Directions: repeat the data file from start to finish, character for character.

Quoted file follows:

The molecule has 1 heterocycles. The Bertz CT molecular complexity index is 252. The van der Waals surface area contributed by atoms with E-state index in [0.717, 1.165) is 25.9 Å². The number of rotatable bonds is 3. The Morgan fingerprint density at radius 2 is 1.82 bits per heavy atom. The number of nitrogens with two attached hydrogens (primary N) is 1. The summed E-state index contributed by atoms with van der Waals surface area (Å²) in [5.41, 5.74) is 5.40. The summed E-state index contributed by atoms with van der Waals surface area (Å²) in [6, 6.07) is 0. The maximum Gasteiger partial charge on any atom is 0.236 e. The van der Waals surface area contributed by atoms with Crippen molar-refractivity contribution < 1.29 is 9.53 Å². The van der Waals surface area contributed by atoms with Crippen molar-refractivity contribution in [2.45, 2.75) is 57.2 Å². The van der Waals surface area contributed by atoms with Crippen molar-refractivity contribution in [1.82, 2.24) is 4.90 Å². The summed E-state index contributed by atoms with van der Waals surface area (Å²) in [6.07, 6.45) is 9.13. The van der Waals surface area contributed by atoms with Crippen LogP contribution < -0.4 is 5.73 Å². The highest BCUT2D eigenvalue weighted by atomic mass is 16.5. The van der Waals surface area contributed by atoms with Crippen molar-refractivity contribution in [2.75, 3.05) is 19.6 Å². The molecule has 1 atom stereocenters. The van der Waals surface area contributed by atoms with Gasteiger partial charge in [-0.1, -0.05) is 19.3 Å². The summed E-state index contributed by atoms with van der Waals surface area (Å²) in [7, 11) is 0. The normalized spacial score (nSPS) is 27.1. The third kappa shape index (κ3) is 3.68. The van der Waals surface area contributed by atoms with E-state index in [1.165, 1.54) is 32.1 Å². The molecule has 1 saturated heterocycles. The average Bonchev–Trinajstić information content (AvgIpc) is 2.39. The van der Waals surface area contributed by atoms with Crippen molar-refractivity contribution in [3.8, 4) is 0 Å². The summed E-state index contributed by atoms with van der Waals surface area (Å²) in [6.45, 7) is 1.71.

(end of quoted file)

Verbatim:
The molecule has 1 heterocycles. The Bertz CT molecular complexity index is 252. The van der Waals surface area contributed by atoms with E-state index in [0.717, 1.165) is 25.9 Å². The number of rotatable bonds is 3. The Morgan fingerprint density at radius 2 is 1.82 bits per heavy atom. The number of nitrogens with two attached hydrogens (primary N) is 1. The summed E-state index contributed by atoms with van der Waals surface area (Å²) in [5.41, 5.74) is 5.40. The summed E-state index contributed by atoms with van der Waals surface area (Å²) in [6, 6.07) is 0. The maximum Gasteiger partial charge on any atom is 0.236 e. The van der Waals surface area contributed by atoms with Crippen molar-refractivity contribution < 1.29 is 9.53 Å². The van der Waals surface area contributed by atoms with Crippen molar-refractivity contribution in [2.45, 2.75) is 57.2 Å². The van der Waals surface area contributed by atoms with Crippen molar-refractivity contribution in [1.82, 2.24) is 4.90 Å². The summed E-state index contributed by atoms with van der Waals surface area (Å²) in [6.07, 6.45) is 9.13. The van der Waals surface area contributed by atoms with Crippen LogP contribution < -0.4 is 5.73 Å². The highest BCUT2D eigenvalue weighted by atomic mass is 16.5. The van der Waals surface area contributed by atoms with Crippen molar-refractivity contribution in [2.75, 3.05) is 19.6 Å². The molecule has 1 atom stereocenters. The van der Waals surface area contributed by atoms with Gasteiger partial charge in [-0.1, -0.05) is 19.3 Å². The summed E-state index contributed by atoms with van der Waals surface area (Å²) in [7, 11) is 0. The normalized spacial score (nSPS) is 27.1. The third kappa shape index (κ3) is 3.68. The van der Waals surface area contributed by atoms with E-state index in [1.165, 1.54) is 32.1 Å². The molecule has 1 saturated heterocycles. The average Bonchev–Trinajstić information content (AvgIpc) is 2.39. The van der Waals surface area contributed by atoms with Crippen molar-refractivity contribution in [3.8, 4) is 0 Å². The summed E-state index contributed by atoms with van der Waals surface area (Å²) in [6.45, 7) is 1.71.